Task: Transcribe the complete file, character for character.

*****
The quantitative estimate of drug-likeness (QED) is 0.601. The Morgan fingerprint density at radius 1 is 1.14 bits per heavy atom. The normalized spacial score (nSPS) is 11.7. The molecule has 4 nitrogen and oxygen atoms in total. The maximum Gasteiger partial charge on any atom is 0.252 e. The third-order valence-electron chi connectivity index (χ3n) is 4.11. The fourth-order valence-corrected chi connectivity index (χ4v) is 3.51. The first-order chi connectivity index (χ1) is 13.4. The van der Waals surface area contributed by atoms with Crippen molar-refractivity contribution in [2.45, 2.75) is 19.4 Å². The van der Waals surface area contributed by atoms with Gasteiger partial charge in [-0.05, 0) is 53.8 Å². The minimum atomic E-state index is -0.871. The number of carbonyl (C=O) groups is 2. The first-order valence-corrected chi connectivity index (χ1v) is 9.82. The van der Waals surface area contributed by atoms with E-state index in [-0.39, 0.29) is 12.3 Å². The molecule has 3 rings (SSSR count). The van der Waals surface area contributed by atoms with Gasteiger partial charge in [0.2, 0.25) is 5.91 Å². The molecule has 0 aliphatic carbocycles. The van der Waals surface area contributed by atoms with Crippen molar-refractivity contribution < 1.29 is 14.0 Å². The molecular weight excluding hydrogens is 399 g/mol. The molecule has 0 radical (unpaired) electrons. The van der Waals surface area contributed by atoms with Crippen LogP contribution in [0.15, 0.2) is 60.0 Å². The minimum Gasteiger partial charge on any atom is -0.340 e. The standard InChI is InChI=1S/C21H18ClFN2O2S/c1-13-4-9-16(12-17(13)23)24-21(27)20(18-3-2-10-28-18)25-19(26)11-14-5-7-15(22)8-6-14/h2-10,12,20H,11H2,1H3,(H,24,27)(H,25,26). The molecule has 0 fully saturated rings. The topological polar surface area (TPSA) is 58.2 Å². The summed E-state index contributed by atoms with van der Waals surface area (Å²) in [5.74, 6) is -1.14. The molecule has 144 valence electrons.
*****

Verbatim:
The quantitative estimate of drug-likeness (QED) is 0.601. The Morgan fingerprint density at radius 1 is 1.14 bits per heavy atom. The normalized spacial score (nSPS) is 11.7. The molecule has 4 nitrogen and oxygen atoms in total. The maximum Gasteiger partial charge on any atom is 0.252 e. The third-order valence-electron chi connectivity index (χ3n) is 4.11. The fourth-order valence-corrected chi connectivity index (χ4v) is 3.51. The first-order chi connectivity index (χ1) is 13.4. The van der Waals surface area contributed by atoms with Crippen molar-refractivity contribution in [2.45, 2.75) is 19.4 Å². The van der Waals surface area contributed by atoms with Gasteiger partial charge in [-0.05, 0) is 53.8 Å². The minimum atomic E-state index is -0.871. The number of carbonyl (C=O) groups is 2. The first-order valence-corrected chi connectivity index (χ1v) is 9.82. The van der Waals surface area contributed by atoms with E-state index in [-0.39, 0.29) is 12.3 Å². The molecule has 3 rings (SSSR count). The van der Waals surface area contributed by atoms with Gasteiger partial charge in [0.2, 0.25) is 5.91 Å². The molecule has 0 aliphatic carbocycles. The van der Waals surface area contributed by atoms with Crippen molar-refractivity contribution < 1.29 is 14.0 Å². The molecular weight excluding hydrogens is 399 g/mol. The molecule has 0 radical (unpaired) electrons. The van der Waals surface area contributed by atoms with Crippen LogP contribution in [0.15, 0.2) is 60.0 Å². The minimum Gasteiger partial charge on any atom is -0.340 e. The standard InChI is InChI=1S/C21H18ClFN2O2S/c1-13-4-9-16(12-17(13)23)24-21(27)20(18-3-2-10-28-18)25-19(26)11-14-5-7-15(22)8-6-14/h2-10,12,20H,11H2,1H3,(H,24,27)(H,25,26). The molecule has 0 fully saturated rings. The topological polar surface area (TPSA) is 58.2 Å². The summed E-state index contributed by atoms with van der Waals surface area (Å²) in [5.74, 6) is -1.14. The molecule has 144 valence electrons.